8. The method of claim 1 wherein the drilling fluid has an oil:water ratio in the range of about 50:50 to about 95:5.
9. The method of claim 1 wherein the non-oleaginous discontinuous phase contains a water activity lowering material selected from the group consisting of: sugar;
glycerol; salts selected from the group consisting of calcium chloride, calcium bromide, sodium chloride, sodium bromide, and formate; and combinations thereof.
10. The method of claim 1 wherein the drilling fluid with the hydrophobic amine rheology stabilizing additive, when compared to the drilling fluid without the hydrophobic amine rheology stabilizing additive, has a lower High Pressure High Temperature fluid loss.
11. The method of claim 1 wherein the drilling fluid with the hydrophobic amine rheology stabilizing additive, under High Pressure High Temperature conditions, has enhanced Yield Point, Low-Shear Yield Point and gel strength but similar or lower Plastic Viscosity, when compared to the drilling fluid without the hydrophobic amine rheology stabilizing additive.
12. The method of claim 1 where the invert emulsion fluid comprises at least one additive from the group consisting of: weighting agents, inert solids, fluid loss control agents, emulsifiers, salts, dispersion aids, corrosion inhibitors, emulsion thinners, emulsion thickeners, viscosifiers, High Pressure High Temperature emulsifier-filtration control agents, and any combination thereof.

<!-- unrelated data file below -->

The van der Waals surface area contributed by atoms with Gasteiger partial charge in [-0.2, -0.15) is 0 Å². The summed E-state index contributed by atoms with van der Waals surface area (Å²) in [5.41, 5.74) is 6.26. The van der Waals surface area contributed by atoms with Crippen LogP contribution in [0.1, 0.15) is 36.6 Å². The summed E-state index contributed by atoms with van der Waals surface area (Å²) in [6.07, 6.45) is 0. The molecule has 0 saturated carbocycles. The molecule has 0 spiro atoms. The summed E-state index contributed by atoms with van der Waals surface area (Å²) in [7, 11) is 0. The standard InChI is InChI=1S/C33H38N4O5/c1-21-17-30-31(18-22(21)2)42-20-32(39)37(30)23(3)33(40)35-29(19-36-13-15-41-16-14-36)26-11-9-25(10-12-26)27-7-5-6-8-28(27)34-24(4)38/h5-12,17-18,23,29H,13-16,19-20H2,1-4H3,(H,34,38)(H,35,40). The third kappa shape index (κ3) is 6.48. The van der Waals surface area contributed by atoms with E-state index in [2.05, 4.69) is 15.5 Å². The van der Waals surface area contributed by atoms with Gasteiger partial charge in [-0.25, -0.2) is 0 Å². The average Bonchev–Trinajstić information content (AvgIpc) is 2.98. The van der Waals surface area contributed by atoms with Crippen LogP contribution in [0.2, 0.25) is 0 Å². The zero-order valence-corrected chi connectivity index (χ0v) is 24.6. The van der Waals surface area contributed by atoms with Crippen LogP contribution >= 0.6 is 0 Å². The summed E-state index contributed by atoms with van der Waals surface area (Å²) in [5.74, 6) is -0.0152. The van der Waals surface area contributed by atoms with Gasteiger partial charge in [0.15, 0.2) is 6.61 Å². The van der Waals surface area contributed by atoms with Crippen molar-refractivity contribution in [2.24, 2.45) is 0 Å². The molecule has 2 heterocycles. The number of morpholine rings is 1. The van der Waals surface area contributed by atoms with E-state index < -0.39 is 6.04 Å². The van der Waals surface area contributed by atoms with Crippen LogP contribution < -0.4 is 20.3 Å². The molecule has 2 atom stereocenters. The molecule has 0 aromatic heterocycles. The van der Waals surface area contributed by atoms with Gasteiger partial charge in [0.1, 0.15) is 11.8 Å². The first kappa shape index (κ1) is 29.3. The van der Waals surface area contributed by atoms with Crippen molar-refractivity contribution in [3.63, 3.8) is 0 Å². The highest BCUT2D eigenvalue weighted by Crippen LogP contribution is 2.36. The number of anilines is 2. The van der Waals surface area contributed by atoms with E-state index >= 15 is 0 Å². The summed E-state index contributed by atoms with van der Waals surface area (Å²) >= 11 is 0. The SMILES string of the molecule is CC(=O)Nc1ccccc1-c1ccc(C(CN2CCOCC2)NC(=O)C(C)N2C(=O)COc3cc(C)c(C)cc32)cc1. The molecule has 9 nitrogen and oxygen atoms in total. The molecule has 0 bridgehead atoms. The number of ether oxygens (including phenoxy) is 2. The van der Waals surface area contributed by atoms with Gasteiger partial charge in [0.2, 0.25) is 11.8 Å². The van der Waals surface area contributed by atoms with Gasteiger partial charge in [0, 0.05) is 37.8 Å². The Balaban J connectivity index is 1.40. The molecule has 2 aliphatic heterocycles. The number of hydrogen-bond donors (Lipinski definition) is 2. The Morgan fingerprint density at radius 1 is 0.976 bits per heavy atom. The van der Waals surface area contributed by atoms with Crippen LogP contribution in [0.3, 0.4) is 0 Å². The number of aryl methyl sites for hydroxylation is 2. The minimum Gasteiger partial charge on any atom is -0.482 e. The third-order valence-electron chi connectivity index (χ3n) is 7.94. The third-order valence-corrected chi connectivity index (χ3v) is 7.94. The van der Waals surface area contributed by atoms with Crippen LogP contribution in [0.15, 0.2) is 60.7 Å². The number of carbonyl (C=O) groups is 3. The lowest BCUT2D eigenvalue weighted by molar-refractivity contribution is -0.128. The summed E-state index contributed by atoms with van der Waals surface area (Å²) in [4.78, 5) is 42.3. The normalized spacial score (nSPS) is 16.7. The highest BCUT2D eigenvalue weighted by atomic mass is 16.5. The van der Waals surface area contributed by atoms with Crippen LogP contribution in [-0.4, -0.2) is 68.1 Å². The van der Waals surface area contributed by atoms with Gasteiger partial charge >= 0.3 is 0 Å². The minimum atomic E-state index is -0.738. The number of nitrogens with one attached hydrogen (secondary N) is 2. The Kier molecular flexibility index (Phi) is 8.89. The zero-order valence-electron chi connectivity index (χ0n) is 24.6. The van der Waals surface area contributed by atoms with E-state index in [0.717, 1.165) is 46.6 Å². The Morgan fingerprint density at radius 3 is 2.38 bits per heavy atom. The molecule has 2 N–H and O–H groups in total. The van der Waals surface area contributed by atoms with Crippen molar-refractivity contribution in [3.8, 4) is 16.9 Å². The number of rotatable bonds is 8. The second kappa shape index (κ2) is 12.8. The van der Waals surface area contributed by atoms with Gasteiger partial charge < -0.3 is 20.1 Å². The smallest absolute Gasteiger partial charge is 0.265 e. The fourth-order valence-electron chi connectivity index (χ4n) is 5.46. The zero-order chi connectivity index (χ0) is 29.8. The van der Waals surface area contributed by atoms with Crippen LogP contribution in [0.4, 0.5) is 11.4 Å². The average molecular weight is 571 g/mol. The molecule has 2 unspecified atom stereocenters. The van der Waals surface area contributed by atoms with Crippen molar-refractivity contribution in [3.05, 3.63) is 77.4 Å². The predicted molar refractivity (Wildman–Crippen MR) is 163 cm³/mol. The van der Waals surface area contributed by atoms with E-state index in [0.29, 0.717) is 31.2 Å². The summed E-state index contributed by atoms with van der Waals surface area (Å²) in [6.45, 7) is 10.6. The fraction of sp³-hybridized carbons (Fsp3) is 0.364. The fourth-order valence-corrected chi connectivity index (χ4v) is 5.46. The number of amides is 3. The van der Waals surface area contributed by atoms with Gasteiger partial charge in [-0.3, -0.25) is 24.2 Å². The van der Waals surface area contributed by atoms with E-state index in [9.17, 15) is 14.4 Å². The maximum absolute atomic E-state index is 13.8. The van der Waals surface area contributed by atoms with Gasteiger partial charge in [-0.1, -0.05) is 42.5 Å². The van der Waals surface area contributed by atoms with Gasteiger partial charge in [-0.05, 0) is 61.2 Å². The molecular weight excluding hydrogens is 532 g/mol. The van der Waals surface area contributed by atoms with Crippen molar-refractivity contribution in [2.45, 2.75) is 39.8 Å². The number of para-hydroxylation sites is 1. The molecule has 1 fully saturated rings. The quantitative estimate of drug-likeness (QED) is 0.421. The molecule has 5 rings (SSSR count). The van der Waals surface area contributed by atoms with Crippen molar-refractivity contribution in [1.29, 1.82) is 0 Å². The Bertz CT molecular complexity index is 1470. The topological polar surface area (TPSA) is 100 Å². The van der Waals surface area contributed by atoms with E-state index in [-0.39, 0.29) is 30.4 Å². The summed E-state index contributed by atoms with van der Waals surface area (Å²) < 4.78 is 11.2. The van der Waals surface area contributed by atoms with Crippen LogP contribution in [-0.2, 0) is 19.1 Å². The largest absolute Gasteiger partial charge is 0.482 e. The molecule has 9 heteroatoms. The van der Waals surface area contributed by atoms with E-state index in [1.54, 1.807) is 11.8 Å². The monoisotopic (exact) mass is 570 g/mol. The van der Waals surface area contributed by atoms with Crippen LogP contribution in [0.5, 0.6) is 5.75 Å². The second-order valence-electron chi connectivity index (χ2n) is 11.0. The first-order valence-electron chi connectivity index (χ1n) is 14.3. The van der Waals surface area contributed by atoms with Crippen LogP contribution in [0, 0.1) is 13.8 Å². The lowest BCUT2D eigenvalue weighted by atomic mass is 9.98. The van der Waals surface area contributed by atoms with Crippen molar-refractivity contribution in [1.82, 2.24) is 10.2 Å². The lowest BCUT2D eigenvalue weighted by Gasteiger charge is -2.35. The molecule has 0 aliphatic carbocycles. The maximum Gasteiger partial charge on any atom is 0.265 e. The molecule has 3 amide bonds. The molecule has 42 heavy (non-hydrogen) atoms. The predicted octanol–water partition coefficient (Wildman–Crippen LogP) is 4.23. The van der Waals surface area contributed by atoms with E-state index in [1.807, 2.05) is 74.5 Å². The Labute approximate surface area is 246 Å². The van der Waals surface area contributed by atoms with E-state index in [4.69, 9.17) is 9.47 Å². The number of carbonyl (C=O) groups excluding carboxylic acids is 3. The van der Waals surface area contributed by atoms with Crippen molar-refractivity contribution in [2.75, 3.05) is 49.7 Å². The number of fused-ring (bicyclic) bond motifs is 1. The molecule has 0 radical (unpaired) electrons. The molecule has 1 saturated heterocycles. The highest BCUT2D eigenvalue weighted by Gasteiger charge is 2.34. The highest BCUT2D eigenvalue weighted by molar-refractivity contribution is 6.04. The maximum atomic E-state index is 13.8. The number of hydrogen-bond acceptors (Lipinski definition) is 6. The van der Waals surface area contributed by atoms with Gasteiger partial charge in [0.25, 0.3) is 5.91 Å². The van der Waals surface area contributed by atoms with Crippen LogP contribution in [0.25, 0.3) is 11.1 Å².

13. The method of claim 1 further comprising drilling, running casing and/or cementing a wellbore in the subterranean formation.
14. A method for drilling in a high temperature subterranean formation comprising:
providing or using in the drilling an invert emulsion drilling fluid having a mud weight in the range of about 9 ppg to about 18 ppg;
wherein the drilling fluid consisting essentially of:
a continuous oleaginous phase and a discontinuous non-oleaginous phase in an oil:water ratio in the range of about 50:50 to about 95:5, and
a rheology modifier comprising a C36 fatty dimer diamine having the following molecular structure:
Figure US08936111-20150120-C00007
wherein when the drilling fluid is heated to 120° F., and the plastic viscosity of the drilling fluid is tested at 120° F., the drilling fluid with the C36 fatty dimer diamine shows 60% or less of an increase in plastic viscosity, when compared to the drilling fluid without the C36 fatty dimer diamine, and the drilling fluid with the C36 fatty dimer diamine has a characteristic selected from the group consisting of:
an increased yield point;
an increased low shear yield point;
an increased gel strength; and
any combination thereof.
15. The method of claim 14 wherein the drilling fluid has a oleaginous phase selected from the group of oils consisting of: diesel oils; ester oils; olefins; and mineral oils selected from the group consisting of n-paraffins, iso-paraffins, cyclic alkanes, branched alkanes, and mixtures thereof.
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US13/342,179 US9127192B2 (en) 2010-03-06 2012-01-02 Invert drilling fluids having enhanced rheology and methods of drilling boreholes